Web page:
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Lars and the Real Girl

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NEW YORK (CNS) -- Once you hear the wildly improbable premise of this film, you might be tempted to give it a pass, but if you do, you'll be missing one of the year's most heartwarming and tender films, and an absolutely brilliant performance by star Ryan Gosling.

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Highlights

By Harry Forbes
Catholic News Service (www.catholicnews.com)
10/18/2007 (1 decade ago)

Published in Movies

"Lars and the Real Girl" (MGM/Sidney Kimmel) is the poignant story of the titular Lars (Gosling), an appealingly sweet but emotionally fragile man in an upper Midwestern town who, though he holds down an office job and functions capably, can literally not abide any form of physical connection.

He lives in the garage adjoining the house of his brother, Gus (Paul Schneider), and sister-in-law, Karin (Emily Mortimer). Despite the latter's warm and insistent invitations that he join them for breakfast or dinner, Lars goes out of his way to avoid them at all costs.

At work, his office mates -- most especially, flirtatious Margo (Kelli Garner) -- try to make friendly overtures, but he keeps a polite though friendly distance.

One day, his cubicle partner shows him a porn site (nothing overtly pornographic is actually shown on-screen) where one can buy life-size female dolls. In short order, Lars orders one (very pointedly, not for sexual purposes), and he stuns Gus and Emily by presenting her as his girlfriend, Bianca, a former missionary raised by nuns, he tells them. Lars believes it's not proper to cohabitate with Bianca under the same roof, and prevails upon Gus (highly skeptical) and Emily to let her stay in their guest room.

On the pretext of checking out Bianca's health, the couple convinces Lars to bring the doll to the family physician, Dr. Dagmar (Patricia Clarkson), who gently turns her focus on Lars in an empathetic, unthreatening manner. She learns that Lars can barely tolerate even the touch of a finger on his bare skin.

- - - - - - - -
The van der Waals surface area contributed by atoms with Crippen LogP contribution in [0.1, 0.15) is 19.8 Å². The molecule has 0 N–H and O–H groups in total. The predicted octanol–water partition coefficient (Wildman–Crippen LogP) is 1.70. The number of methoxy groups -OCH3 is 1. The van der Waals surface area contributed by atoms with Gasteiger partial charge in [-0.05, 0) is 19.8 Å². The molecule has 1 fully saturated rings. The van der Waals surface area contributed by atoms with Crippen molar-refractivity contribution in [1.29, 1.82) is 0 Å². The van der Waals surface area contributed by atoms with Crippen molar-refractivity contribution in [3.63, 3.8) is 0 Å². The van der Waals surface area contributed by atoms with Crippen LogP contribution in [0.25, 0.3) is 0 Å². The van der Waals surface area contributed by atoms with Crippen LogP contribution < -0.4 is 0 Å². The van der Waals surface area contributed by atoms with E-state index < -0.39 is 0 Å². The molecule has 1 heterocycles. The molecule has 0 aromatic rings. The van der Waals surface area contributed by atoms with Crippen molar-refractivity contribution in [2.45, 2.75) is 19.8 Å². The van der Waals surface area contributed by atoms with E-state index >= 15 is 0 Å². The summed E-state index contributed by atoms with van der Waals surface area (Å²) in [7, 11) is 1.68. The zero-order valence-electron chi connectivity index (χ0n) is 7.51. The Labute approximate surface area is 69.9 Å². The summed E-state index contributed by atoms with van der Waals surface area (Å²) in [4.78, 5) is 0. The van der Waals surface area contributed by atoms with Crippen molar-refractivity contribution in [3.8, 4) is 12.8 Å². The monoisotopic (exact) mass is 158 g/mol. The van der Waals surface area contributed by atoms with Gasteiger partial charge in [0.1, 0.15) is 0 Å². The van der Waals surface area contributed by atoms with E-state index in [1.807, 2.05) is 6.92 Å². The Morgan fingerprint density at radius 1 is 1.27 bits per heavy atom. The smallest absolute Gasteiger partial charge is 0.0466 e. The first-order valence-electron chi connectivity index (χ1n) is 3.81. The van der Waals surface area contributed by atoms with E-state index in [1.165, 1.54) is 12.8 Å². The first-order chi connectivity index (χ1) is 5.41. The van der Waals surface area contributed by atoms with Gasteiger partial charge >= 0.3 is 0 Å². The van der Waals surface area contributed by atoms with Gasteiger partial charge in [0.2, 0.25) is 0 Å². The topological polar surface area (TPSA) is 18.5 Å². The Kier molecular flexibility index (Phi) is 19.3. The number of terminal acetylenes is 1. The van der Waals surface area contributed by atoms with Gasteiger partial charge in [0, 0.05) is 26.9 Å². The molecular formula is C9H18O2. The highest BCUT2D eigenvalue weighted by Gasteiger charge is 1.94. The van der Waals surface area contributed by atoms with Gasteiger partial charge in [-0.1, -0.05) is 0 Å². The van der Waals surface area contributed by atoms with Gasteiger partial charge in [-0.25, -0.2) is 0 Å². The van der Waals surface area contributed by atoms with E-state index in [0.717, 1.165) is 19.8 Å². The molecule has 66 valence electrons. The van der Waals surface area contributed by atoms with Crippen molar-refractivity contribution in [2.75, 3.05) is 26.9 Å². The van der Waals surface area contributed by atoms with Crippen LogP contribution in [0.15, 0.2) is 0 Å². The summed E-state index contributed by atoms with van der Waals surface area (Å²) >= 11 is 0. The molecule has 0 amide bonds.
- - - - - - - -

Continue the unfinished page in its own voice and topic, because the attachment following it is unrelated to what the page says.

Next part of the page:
His mental dysfunction stems from a difficult childhood. Gus feels guilty that he left home so early, leaving Lars alone with their difficult widowed father. Dr. Dagmar informs them they should humor Lars in his delusion, which will continue as long as he "needs" it.

They reluctantly agree, and before long Lars' office mates, fellow churchgoers (Lutheran) and the townspeople accept "her" as human out of love and compassion for Lars. But their relationship with the doll eventually becomes as cathartic for them as it is for Lars, who with Bianca at his side, is able to open up to other people as never before.

Though it goes without saying that suspension of disbelief is essential, director Craig Gillespie, working from Nancy Oliver's delicate script, makes this improbable tale utterly believable. Besides Gosling's sterling work -- understated, nuanced and impeccable throughout -- the performances of Mortimer, Schneider, Clarkson, Garner and the rest are beautifully realized as well.

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The themes of family, community, religion, forgiveness, redemption and a strong affirmation of human decency override those very few elements that might preclude younger teens, such as the very tame Internet reference when Gus -- in his exasperation -- cuts loose with a couple of profanities.

The film contains two nonexplicit images of a porn site, mild innuendo, discreet sexual references and brief profanity. The USCCB Office for Film & Broadcasting classification is A-II -- adults and adolescents. The Motion Picture Association of America rating is PG-13 -- parents strongly cautioned. Some material may be inappropriate for children under 13.

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Copyright (c) 2007 Catholic News Service/U.S. Conference of Catholic Bishops



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